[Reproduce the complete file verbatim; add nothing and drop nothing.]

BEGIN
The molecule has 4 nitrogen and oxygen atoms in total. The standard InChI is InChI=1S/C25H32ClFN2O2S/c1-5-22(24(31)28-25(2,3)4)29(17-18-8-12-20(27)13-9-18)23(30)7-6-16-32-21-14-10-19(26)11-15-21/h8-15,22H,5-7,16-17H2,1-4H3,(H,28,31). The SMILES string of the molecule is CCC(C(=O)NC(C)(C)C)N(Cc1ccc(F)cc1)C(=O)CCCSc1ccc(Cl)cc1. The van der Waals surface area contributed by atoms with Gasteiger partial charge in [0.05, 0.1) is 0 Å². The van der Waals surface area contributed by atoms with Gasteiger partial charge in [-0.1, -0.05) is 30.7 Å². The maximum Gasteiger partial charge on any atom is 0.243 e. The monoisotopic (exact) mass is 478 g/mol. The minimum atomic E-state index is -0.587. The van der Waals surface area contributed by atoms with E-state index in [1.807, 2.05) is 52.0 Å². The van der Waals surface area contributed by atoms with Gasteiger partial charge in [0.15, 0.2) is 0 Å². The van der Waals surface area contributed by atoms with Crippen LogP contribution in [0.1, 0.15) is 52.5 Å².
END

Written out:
The molecule has 4 nitrogen and oxygen atoms in total. The standard InChI is InChI=1S/C25H32ClFN2O2S/c1-5-22(24(31)28-25(2,3)4)29(17-18-8-12-20(27)13-9-18)23(30)7-6-16-32-21-14-10-19(26)11-15-21/h8-15,22H,5-7,16-17H2,1-4H3,(H,28,31). The SMILES string of the molecule is CCC(C(=O)NC(C)(C)C)N(Cc1ccc(F)cc1)C(=O)CCCSc1ccc(Cl)cc1. The van der Waals surface area contributed by atoms with Gasteiger partial charge in [0.05, 0.1) is 0 Å². The van der Waals surface area contributed by atoms with Gasteiger partial charge in [-0.1, -0.05) is 30.7 Å². The maximum Gasteiger partial charge on any atom is 0.243 e. The monoisotopic (exact) mass is 478 g/mol. The minimum atomic E-state index is -0.587. The van der Waals surface area contributed by atoms with E-state index in [1.807, 2.05) is 52.0 Å². The van der Waals surface area contributed by atoms with Gasteiger partial charge in [0.15, 0.2) is 0 Å². The van der Waals surface area contributed by atoms with Crippen LogP contribution in [0.1, 0.15) is 52.5 Å².